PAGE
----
Japan to Scale Back Public Aid for COVID-19 Drugs, Hospital Stays

Yomiuri Shimbun file photo
The Health, Labor and Welfare Ministry

The Health, Labor and Welfare Ministry said Friday that it will reduce public funding for COVID-19 treatments from October. Patients will have to pay ¥3,000 to ¥9,000 for drugs that are currently fully covered by the government.

At present, drugs such as Lagevrio, which costs ¥90,000 per prescription and is used to prevent severe illness, and Xocova, which is for patients at low risk of severe illness and costs ¥50,000 per prescription, are used to treat COVID.

From October, patients will pay a flat fee based on their age and income, regardless of which drug is used or its price.

Patients up to 69 years old will pay ¥9,000, preschool children and those ages 70-74 will be charged ¥6,000 in principle, and those age 75 or over will pay ¥3,000 in principle at medical institutions. However, those age 70 or over with an annual income of about ¥3.7 million or more will pay ¥9,000, and those age 75 or over with an annual income between about ¥2 million and ¥3.7 million will pay ¥6,000.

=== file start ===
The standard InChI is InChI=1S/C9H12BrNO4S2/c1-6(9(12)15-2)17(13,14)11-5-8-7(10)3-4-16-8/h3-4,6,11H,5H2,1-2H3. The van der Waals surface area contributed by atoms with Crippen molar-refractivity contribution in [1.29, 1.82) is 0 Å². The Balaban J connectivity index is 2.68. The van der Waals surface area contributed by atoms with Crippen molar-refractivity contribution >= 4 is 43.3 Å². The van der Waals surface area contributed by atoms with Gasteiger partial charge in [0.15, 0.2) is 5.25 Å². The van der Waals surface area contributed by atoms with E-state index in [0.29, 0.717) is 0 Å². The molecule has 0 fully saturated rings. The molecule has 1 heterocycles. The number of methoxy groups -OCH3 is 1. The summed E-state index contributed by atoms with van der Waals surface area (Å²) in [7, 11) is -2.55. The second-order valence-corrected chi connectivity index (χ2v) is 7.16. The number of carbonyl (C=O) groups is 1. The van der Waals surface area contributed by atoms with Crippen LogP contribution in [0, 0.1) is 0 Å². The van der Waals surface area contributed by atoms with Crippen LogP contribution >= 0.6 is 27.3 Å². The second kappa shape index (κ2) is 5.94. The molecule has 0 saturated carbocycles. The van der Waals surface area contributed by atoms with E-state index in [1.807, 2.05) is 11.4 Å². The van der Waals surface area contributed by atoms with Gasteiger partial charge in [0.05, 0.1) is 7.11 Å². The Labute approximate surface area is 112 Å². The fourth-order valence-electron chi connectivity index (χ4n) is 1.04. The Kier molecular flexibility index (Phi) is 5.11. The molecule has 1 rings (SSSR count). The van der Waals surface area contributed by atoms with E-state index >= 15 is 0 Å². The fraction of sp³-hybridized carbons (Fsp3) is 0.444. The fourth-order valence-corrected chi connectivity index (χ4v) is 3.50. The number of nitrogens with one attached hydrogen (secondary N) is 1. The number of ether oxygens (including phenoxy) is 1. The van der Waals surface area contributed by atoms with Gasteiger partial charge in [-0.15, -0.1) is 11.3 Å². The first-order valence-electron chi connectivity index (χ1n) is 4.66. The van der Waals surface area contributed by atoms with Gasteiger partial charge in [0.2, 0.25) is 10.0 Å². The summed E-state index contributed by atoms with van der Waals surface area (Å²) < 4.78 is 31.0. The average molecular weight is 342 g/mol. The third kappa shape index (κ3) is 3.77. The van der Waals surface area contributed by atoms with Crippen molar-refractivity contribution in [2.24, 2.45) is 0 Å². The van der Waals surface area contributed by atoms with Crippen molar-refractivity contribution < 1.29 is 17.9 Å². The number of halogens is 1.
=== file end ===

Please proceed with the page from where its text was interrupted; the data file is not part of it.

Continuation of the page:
Public aid for those hospitalized for COVID will be halved from the current limit of ¥20,000 per month to a maximum of ¥10,000 per month.

Medical institutions that hold beds for COVID patients will also receive less compensation for vacant beds. Currently, compensation covers a broad range that includes beds for patients with minor illness, but from October, payments will change according to conditions in each prefecture, and will in general target beds reserved for serious cases that require supplemental oxygen.

The new policy will run through March 2024, and the health ministry will later consider what aid to provide from April.